In The Rear View Mirror
December, historically a very good month for equities, has gotten off to a fine start for the bulls. In the first full trading week of the last month of the year, the S&P 500 gained a scant 0.1 percent, but that was enough to push the benchmark index to its third consecutive weekly win. The Dow Jones Industrial Average added one percent while the Nasdaq finished the week lower due to a savage nine percent beating to shares of Apple (NASDAQ: AAPL).
It was an interesting week to say the least and one heavy on economic data points, which we’ll delve into in a minute. Financials led the gains, but technology and commodities issues waned. Tech’s woes can be primarily attributed to Apple, but on that note, one could make a case that the broader market’s performance was impressive given that Apple is the largest U.S. company by market value.
Still, concerns about the fiscal cliff are running high and that issue is capping risk appetite. Along those lines, micro-caps languished on the week. The iShares Russell Microcap Index Fund (NYSE: IWC) lost nearly one percent while the Guggenheim Wilshire Micro-Cap ETF (NYSE: WMCR) was far worse with a loss of nearly two percent.
|The Markets @ 12/07/2012|
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The fun only lasted for two weeks
The Dow led the majors with a 0.99% gain for the week. As noted above…Nasdaq suffered along with Apple and dropped 1.07% for the week. The other majors were not nearly as exciting with the S&P barely staying in positive territory at +0.13%.
MicroCaps give back some hard fought gains
The Russell Micro Index gave back some of it recent gains… off 1.05%. The Russell 2000 was virtually unchanged at -0.06%. Emerging Markets were up for the second week…gaining 1.59%; The Internationals also showed a little strength with a 0.96% gain.
China got hammered…our China Index lost 4.15% for the week and is now at a 10.15% loss YTD. All other indices we follow are solidly in the green with the NYSE MKT (AMEX) being the laggard at +5.27% gains for the year.
The Dollar reversed its downward trend
The US Dollar moved up this week against the Euro (closing at 0.7735 Euros; plus $0.0036); bonds were off…the 10-year bond lost $0.18 to close at $99.98 and the 30-year bond lost $0.33 to close at $98.75.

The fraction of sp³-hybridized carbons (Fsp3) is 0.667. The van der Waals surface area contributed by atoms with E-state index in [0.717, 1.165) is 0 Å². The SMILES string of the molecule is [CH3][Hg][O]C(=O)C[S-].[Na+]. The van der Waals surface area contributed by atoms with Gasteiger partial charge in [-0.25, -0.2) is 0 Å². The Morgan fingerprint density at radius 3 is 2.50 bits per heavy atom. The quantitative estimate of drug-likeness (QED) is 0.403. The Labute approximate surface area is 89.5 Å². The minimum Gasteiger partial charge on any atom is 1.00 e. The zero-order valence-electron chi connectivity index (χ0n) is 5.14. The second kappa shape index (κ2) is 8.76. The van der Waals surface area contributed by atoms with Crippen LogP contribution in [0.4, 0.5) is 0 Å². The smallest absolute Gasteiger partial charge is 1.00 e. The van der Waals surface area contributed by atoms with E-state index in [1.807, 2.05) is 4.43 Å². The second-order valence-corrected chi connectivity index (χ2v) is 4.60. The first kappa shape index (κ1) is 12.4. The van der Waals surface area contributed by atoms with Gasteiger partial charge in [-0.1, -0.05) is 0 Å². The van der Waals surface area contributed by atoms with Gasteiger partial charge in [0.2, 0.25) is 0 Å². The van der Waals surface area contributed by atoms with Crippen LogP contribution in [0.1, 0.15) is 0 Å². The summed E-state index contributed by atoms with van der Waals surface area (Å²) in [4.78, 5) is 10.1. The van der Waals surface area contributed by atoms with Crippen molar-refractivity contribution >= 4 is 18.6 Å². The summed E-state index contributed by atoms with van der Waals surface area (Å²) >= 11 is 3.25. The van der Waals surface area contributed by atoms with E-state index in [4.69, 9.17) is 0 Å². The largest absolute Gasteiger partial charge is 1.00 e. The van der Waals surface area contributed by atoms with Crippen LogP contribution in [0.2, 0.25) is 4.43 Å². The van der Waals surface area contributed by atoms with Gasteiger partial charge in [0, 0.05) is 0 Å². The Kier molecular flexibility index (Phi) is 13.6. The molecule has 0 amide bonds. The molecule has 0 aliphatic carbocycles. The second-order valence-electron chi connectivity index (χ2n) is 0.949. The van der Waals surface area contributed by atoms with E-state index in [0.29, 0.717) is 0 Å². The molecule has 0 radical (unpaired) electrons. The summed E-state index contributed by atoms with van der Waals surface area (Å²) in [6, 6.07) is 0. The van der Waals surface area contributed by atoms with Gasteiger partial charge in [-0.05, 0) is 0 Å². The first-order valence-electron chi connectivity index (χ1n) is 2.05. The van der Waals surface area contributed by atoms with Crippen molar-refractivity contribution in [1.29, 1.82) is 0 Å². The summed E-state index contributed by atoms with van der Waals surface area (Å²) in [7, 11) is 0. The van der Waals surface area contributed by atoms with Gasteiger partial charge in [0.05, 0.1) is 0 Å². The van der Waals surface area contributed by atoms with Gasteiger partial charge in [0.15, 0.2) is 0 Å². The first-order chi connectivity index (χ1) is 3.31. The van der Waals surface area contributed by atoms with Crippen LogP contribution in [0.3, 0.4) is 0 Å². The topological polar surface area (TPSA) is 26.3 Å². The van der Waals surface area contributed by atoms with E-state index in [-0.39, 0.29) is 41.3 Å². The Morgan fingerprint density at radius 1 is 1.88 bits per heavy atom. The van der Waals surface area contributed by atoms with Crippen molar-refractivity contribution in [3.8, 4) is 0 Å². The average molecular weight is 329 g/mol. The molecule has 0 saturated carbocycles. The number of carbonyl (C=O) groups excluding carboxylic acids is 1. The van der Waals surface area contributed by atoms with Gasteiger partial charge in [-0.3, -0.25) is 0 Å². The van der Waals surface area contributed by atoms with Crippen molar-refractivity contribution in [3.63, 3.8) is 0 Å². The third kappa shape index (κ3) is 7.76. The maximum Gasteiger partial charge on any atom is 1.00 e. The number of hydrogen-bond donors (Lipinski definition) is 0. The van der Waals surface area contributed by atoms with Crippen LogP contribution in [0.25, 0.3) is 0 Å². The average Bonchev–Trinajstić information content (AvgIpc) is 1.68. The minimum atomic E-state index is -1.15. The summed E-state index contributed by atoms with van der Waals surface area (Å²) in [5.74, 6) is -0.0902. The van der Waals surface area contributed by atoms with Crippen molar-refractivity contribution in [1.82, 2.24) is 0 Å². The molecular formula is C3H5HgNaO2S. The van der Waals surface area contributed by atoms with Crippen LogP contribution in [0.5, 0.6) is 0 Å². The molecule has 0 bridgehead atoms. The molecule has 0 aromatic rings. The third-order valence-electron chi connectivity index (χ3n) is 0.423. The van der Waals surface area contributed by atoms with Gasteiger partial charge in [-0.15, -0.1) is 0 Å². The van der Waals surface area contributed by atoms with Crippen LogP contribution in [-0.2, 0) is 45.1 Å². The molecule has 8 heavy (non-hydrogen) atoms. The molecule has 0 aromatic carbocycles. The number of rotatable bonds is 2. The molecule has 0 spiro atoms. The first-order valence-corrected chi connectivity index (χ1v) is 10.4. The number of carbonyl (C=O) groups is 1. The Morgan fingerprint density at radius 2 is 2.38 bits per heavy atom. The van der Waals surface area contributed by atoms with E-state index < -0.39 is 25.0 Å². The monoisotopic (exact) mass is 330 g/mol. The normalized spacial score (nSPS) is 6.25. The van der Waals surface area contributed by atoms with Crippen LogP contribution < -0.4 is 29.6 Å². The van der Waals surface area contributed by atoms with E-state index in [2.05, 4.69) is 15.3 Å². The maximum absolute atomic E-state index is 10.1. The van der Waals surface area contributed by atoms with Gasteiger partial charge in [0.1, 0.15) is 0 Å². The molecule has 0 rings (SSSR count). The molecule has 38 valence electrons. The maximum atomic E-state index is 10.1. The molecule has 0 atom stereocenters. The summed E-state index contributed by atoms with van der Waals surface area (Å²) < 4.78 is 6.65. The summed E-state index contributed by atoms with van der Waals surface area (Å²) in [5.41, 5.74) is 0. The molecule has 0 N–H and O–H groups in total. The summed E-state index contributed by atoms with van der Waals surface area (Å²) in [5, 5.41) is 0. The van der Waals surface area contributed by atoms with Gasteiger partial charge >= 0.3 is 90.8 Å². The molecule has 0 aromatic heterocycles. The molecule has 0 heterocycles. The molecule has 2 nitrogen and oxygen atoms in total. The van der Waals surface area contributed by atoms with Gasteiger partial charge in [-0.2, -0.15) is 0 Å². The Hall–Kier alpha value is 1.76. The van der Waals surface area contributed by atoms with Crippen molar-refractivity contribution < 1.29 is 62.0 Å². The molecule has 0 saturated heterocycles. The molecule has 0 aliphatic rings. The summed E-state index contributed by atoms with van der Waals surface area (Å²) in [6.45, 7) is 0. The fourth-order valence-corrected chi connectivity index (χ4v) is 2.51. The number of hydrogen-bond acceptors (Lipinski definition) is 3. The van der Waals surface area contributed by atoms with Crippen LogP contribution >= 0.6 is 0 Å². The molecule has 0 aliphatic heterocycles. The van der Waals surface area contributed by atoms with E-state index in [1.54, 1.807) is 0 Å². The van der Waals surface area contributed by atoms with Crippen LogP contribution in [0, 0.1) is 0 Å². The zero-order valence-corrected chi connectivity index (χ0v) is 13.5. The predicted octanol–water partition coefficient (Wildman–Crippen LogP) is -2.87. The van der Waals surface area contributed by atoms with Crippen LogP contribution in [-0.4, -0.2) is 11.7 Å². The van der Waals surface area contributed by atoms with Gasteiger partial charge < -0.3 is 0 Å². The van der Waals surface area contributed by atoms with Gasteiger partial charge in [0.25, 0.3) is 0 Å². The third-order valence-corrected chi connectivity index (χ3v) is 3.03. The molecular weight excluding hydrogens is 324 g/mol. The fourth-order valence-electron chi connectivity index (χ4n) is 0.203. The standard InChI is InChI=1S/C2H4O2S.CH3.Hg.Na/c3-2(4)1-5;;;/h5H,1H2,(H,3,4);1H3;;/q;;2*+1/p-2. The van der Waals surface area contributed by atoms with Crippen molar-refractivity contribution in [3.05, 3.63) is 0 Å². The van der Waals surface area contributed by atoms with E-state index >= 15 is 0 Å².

Oil prices took a decidedly downward move
WTI Crude Oil lost $2.98 this week to close at $85.93 on Friday. Consumers could enjoy an extra present with lower holiday travel costs…we stay cautious on this front.
Gold declines again…gives back $6.90 this week…to close at $1,704.00
As we reported last week, fiscal cliff fears punished gold…and that trend continues. Institutional investors lightened gold holdings, worried that a failure to reach a budget deal could hurt economic growth and undermine gold’s appeal as an inflation hedge, according to Reuters. We don’t have a budget deal yet so the dumping continues too.
Economic data is mixed at best
In economic news reported Friday, the Labor Department said the U.S. economy added 146,000 new jobs last month and that the unemployment rate fell to 7.7%. Economists expected the addition of 85,000 new jobs. Check the positive box.
The Thomson Reuters/University of Michigan’s consumer sentiment index plunged to 74.5% in December from 82.7% last month. Check the negative box.
On Wednesday, the Institute Supply Management said the November reading of its non-manufacturing index climbed to 54.7 from 54.2 in October. Economists expected a reading of 53.5. “Positive box…”
The ADP private payroll report showed employers added 118,000 new jobs last month, the lowest reading since August and well below the October reading of 157,000. Economists expected a November reading of 125,000 new jobs. Negative box.
The U.S. Census Bureau said factory orders jumped 0.8% in October. Economists expected a decline of 0.1%. Positive…!
Obviously, the marquee report was Friday’s jobs number. It is fair to call that number a pleasant surprise given that many economists were expecting Hurricane Sandy to restrain hiring in November. Clearly, that was not the case. However, the unemployment rate remains uncomfortably high at 7.7 percent. In an effort to be positive, at least we can say that number is declining.
The Bottom Line for Stocks
The good news is that after one week, stocks are living up to their December seasonal trends. It should be noted that the S&P 500 has risen in 16 of the past 20 Decembers. Those are pretty good odds if you ask us.
Micro-caps are, of course, a different ballgame. With oil prices continuing to falter, we remain cautious on that corner of the micro-cap universe. Conversely, continued strength in large-cap financials should trickle down to micro-cap names in the same sector. We also will take this opportunity to reiterate bullish views on the biotech and discretionary names.
Research and Editorial Staff
Mike Casson, Executive Editor